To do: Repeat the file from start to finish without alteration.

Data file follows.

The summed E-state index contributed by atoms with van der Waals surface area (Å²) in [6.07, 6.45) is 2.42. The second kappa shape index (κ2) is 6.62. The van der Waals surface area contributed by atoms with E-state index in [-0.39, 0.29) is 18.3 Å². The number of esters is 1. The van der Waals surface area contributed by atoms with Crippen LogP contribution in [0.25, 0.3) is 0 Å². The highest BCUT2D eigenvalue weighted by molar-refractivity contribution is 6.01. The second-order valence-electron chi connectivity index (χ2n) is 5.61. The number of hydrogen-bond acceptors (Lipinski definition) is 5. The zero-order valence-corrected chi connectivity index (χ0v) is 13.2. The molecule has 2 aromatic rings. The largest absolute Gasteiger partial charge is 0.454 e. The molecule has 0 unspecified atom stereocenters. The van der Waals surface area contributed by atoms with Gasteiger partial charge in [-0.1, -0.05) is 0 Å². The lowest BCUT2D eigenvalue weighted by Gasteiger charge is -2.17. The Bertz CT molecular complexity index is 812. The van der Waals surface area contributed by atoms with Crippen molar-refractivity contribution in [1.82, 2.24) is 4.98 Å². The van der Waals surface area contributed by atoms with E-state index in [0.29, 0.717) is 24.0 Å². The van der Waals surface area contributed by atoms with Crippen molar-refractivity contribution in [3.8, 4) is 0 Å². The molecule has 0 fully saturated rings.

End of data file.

The summed E-state index contributed by atoms with van der Waals surface area (Å²) in [6.07, 6.45) is 2.42. The second kappa shape index (κ2) is 6.62. The van der Waals surface area contributed by atoms with E-state index in [-0.39, 0.29) is 18.3 Å². The number of esters is 1. The van der Waals surface area contributed by atoms with Crippen LogP contribution in [0.25, 0.3) is 0 Å². The highest BCUT2D eigenvalue weighted by molar-refractivity contribution is 6.01. The second-order valence-electron chi connectivity index (χ2n) is 5.61. The number of hydrogen-bond acceptors (Lipinski definition) is 5. The zero-order valence-corrected chi connectivity index (χ0v) is 13.2. The molecule has 2 aromatic rings. The largest absolute Gasteiger partial charge is 0.454 e. The molecule has 0 unspecified atom stereocenters. The van der Waals surface area contributed by atoms with Gasteiger partial charge in [-0.1, -0.05) is 0 Å². The lowest BCUT2D eigenvalue weighted by Gasteiger charge is -2.17. The Bertz CT molecular complexity index is 812. The van der Waals surface area contributed by atoms with Crippen molar-refractivity contribution in [1.82, 2.24) is 4.98 Å². The van der Waals surface area contributed by atoms with E-state index in [0.29, 0.717) is 24.0 Å². The van der Waals surface area contributed by atoms with Crippen molar-refractivity contribution in [3.8, 4) is 0 Å². The molecule has 0 fully saturated rings.